Thursday, August 25, 2011

Germany's Synthetic Oil Industry in the Second World War

When Nazi Germany needed the rubber to hit the road, as imports of valuable raw materials were restricted, they turned to their old stalwart, the IG Farben chemical syndicate.

IG Farben Office.  Anti-fascist Encyclopedia.
As Adam Tooze notes in Wages of Destruction, it was the commitment of the IG Farben firm to synthetic chemistry that earned it the place of "the closest and most important industrial collaborator of Hitler's regime."  In 1926, IG set up the first coal hydrogenation plant which could turn coal into gasoline.  The firm also promised to create synthetic rubber, which would provide another vital component of motorized warfare.

When the German Army invaded Russia, industrial priorities shifted to the air war.  Operation BARBAROSSA was intimately linked with hopes for an expanded output of aviation fuel from 1 million to 3 million tons.  The high costs of the hyrdogenation process, however, meant that it was unrealistic to hope for this massive increase through processing German coal alone.  As Tooze writes, "here was the perverse logic of Barbarossa in a nutshell.  The conquest of the oilfields of the Caucasus, 2,000 kilometres deep in the Soviet Union, was not treated as the awesome military-industrial undertaking that it was.  It was inserted as a precondition into another gargantuan industrial plan designed to allow the Luftwaffe to fight an air war, not against the Soviet Union, but against the looming air fleet of Britain and the United States." (Tooze, 452)

Donald Caldwell and Richard Muller, in their work The Luftwaffe Over Germany : Defense of the Reich (2007) attribute a lack of aviation fuel as a major source of inefficiency of the Luftwaffe's defence of the Reich.  This dearth of fuel was heightened in 1944 with the bombing of synthetic oil refineries. While the German aviation industry kept pace in terms of production numbers, lack of fuel (along with declining pilot quality and attrition, and planes destroyed in accidents and by strategic bombers) meant that the Jagdgruppen could not reap the benefits of factory output.  A lack of aviation fuel for training purposes was particularly stifling in the long run.  On 12 May 1944, the bombing of five synthetic oil refineries is portrayed by Caldwell and Muller as a major turning point in the capabilities of German air defence.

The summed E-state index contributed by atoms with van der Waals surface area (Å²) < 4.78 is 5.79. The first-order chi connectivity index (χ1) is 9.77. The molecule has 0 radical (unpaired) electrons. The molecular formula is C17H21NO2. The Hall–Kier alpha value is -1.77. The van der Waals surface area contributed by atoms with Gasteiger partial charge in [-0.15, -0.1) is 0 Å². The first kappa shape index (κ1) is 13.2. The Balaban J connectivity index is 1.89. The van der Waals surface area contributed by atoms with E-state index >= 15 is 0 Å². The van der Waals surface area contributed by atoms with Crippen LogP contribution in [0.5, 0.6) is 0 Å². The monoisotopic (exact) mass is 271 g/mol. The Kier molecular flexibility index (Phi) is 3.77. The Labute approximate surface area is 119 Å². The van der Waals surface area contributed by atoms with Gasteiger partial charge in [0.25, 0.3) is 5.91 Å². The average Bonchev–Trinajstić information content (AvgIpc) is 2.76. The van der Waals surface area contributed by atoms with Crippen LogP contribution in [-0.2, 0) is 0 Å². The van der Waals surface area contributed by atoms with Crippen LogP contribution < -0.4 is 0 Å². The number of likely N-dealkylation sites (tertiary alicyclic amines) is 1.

"The Man from I.G. Farben" Spitfire List
Figures for 1945, gleaned from the New York Times by Alex Constantine, state that IG Farben's outputs were, "100 percent of German synthetic rubber, 95 percent of German poison gas (including all the Zyklon B gas used in the concentration camps), 90 percent of German plastics, 88 percent of German magnesium, 84 percent of German explosives, 70 percent of German gunpowder, 46 percent of German high octane (aviation) gasoline, and 33 percent of German synthetic gasoline."

Interestingly, the Fischer-Tropsch process of coal liquefaction has recently been applied to turning natural gas to diesel fuel, but is being resisted due to its potential environmental degradation.  Considerations of its base ethical roots as a key factor in the Nazi war industry will undoubtedly be trumped by the utilitarian ethics of energy demand.

Extra Reading on IB Farben and the Nazis from Anti-Fascist Encyclopedia
Excerpt on Synthetic Oil and Bombing Effects on Industry from United States Strategic Bombing Survey

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